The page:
- HP announces a new goal to reduce first-tier production supplier and product transportation-related GHG emissions intensity 10 percent by 2025, compared to 20151
- In addition, HP has set a new goal to double factory participation in supply chain sustainability programs by 2025, compared to 2015, to increase both the number of suppliers that participate in its programs and the depth of their engagement
- HP’s new goal to develop the skills and improve the well-being of 500,000 supplier factory workers by 2025, compared to 2015, follows HP’s longstanding commitment to the well-being of the workers in its supply chain, with a focus on vulnerable groups including women, student and foreign migrant workers
- These goals, as well as progress through HP’s fiscal year 2016, are outlined in the just released HP 2016 Sustainability Report
PALO ALTO, Calif., June 14, 2017 — HP Inc. (NYSE: HPQ) today released its 2016 Sustainability Report, outlining new efforts to shrink its global footprint through a 10 percent decrease in supply chain Scope 3 greenhouse gas (GHG) emissions intensity by 2025 1. Concurrently, the company announced two supply chain responsibility goals to: 1) double factory participation in supply chain sustainability programs; and 2) develop the skills and improve the well-being of 500,000 supplier factory workers by 2025. All three goals use 2015 as a baseline. These targets exemplify HP’s ongoing efforts to reinvent ethical, sustainable, resilient supply chains—across the IT industry and beyond. See the full report at www.hp.com/sustainability.
“As part of our ongoing dedication to environmental and social impact, we are reducing our carbon footprint and empowering workers across our global supply chain,” said Stuart Pann, Chief Supply Chain Officer at HP. “We are committing to further engage our suppliers as essential partners to embed sustainability across every aspect of our business. Together, we can drive changes that benefit our business, suppliers and customers, as well as factory workers and the environment.”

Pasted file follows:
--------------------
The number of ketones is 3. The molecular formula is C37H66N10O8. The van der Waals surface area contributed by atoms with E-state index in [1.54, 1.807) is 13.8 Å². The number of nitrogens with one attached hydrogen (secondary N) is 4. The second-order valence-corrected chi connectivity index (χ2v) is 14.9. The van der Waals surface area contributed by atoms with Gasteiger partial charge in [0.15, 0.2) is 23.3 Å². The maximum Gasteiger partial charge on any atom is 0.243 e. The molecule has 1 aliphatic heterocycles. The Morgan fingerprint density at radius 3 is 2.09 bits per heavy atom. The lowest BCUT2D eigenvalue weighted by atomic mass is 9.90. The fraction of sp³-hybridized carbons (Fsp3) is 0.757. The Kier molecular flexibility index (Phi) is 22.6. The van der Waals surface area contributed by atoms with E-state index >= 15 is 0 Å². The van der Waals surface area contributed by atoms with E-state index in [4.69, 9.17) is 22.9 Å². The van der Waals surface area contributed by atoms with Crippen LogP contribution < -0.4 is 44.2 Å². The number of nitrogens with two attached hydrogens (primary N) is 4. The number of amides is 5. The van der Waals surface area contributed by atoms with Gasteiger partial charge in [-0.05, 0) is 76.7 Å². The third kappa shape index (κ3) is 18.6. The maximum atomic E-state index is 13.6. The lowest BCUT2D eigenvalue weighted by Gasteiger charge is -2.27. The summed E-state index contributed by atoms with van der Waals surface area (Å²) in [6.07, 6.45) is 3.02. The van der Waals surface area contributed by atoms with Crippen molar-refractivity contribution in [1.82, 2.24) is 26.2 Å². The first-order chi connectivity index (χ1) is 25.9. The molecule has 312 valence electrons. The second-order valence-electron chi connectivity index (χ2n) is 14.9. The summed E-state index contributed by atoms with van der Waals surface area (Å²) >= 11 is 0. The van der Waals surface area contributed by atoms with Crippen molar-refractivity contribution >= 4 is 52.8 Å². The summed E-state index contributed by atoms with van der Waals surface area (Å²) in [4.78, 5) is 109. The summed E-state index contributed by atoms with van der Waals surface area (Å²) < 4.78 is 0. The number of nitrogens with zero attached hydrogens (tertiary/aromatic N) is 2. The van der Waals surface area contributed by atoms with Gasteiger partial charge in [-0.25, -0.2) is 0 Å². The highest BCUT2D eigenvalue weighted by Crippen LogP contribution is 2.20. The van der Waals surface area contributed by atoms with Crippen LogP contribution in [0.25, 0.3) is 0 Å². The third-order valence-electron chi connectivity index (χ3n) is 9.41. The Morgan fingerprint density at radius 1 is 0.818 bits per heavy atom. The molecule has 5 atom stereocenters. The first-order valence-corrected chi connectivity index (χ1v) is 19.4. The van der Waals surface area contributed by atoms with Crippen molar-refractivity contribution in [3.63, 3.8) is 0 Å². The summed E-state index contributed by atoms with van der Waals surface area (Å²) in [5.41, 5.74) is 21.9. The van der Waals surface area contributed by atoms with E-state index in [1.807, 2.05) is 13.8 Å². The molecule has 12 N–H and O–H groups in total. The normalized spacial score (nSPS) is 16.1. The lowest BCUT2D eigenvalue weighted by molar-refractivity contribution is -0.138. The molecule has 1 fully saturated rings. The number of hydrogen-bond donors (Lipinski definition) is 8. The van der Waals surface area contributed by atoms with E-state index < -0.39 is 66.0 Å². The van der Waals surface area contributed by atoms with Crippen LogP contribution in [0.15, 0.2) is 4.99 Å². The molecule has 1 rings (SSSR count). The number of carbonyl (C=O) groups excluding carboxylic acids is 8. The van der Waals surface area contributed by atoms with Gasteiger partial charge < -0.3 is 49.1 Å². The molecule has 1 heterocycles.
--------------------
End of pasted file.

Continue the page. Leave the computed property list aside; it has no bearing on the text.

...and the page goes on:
HP’s 2016 Sustainability Report shares specific details surrounding its progress to-date, and new goals that support its commitment to addressing climate change and improving worker well-being. Highlights from this year’s report include:
A Goal to Reduce Supply Chain GHG Intensity by 10 percent
Following several other recently announced HP initiatives to take climate action across its global footprint, HP’s new supply chain targets seek to reduce GHG Intensity by engaging directly with suppliers to meet stringent management and transparency requirements, set goals for their operations, and improve collaboration and ongoing performance.
In renewing its participation in World Wildlife Fund’s (WWF) Climate Savers Program, HP worked with WWF specialists to develop a science-based target for Scope 1 and Scope 2 emissions and a new supply chain reduction goal for Scope 3 emissions. WWF supports those goals, confirming the rigor of HP’s goal-setting process. Together, HP’s goals for Scope 1, 2 and 3 emissions align with the criteria of the Science Based Targets initiative, from which HP is pursuing target validation.
Previously announced HP climate change goals include:
- In 2017, set a science-based target to cut GHGs from its global operations 25 percent by 2025, compared to 2015;
- A 2016 goal to reduce the GHG emissions intensity of its product portfolio by 25 percent by 2020, compared to 2010 2.
- In 2016, committed to source 100 percent renewable electricity in its global operations with an interim goal of 40 percent renewable by 2020.
“We welcome the strides HP is making and its leadership in designing programs that achieve ambitious emission reduction targets,” said Matt Banks, climate and business manager at WWF. “As a Climate Savers partner, HP’s smart value chain reduction strategies have the ability to drive measurable reductions in its greenhouse gas emissions, while demonstrating to other companies the importance of scaling up to achieve a 2025 target.”
Elevating environmental and social performance through worker empowerment